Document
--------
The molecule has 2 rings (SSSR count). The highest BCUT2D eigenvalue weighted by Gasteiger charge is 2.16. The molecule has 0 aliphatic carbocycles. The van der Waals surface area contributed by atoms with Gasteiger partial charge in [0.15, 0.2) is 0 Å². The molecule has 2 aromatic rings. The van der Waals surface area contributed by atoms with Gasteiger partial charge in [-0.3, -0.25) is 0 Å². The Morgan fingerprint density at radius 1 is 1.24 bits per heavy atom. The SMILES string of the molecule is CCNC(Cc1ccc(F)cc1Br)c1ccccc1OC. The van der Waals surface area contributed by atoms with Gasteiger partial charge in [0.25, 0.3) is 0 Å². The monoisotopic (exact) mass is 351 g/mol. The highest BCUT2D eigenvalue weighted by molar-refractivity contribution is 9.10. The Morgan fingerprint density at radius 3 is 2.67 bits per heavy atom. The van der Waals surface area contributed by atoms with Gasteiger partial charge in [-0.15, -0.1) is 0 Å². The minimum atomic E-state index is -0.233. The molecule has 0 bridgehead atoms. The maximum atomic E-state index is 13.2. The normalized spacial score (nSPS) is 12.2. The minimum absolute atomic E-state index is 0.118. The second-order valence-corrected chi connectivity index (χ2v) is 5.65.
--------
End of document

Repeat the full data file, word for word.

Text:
The molecule has 2 rings (SSSR count). The highest BCUT2D eigenvalue weighted by Gasteiger charge is 2.16. The molecule has 0 aliphatic carbocycles. The van der Waals surface area contributed by atoms with Gasteiger partial charge in [0.15, 0.2) is 0 Å². The molecule has 2 aromatic rings. The van der Waals surface area contributed by atoms with Gasteiger partial charge in [-0.3, -0.25) is 0 Å². The Morgan fingerprint density at radius 1 is 1.24 bits per heavy atom. The SMILES string of the molecule is CCNC(Cc1ccc(F)cc1Br)c1ccccc1OC. The van der Waals surface area contributed by atoms with Gasteiger partial charge in [0.25, 0.3) is 0 Å². The monoisotopic (exact) mass is 351 g/mol. The highest BCUT2D eigenvalue weighted by molar-refractivity contribution is 9.10. The Morgan fingerprint density at radius 3 is 2.67 bits per heavy atom. The van der Waals surface area contributed by atoms with Gasteiger partial charge in [-0.15, -0.1) is 0 Å². The minimum atomic E-state index is -0.233. The molecule has 0 bridgehead atoms. The maximum atomic E-state index is 13.2. The normalized spacial score (nSPS) is 12.2. The minimum absolute atomic E-state index is 0.118. The second-order valence-corrected chi connectivity index (χ2v) is 5.65.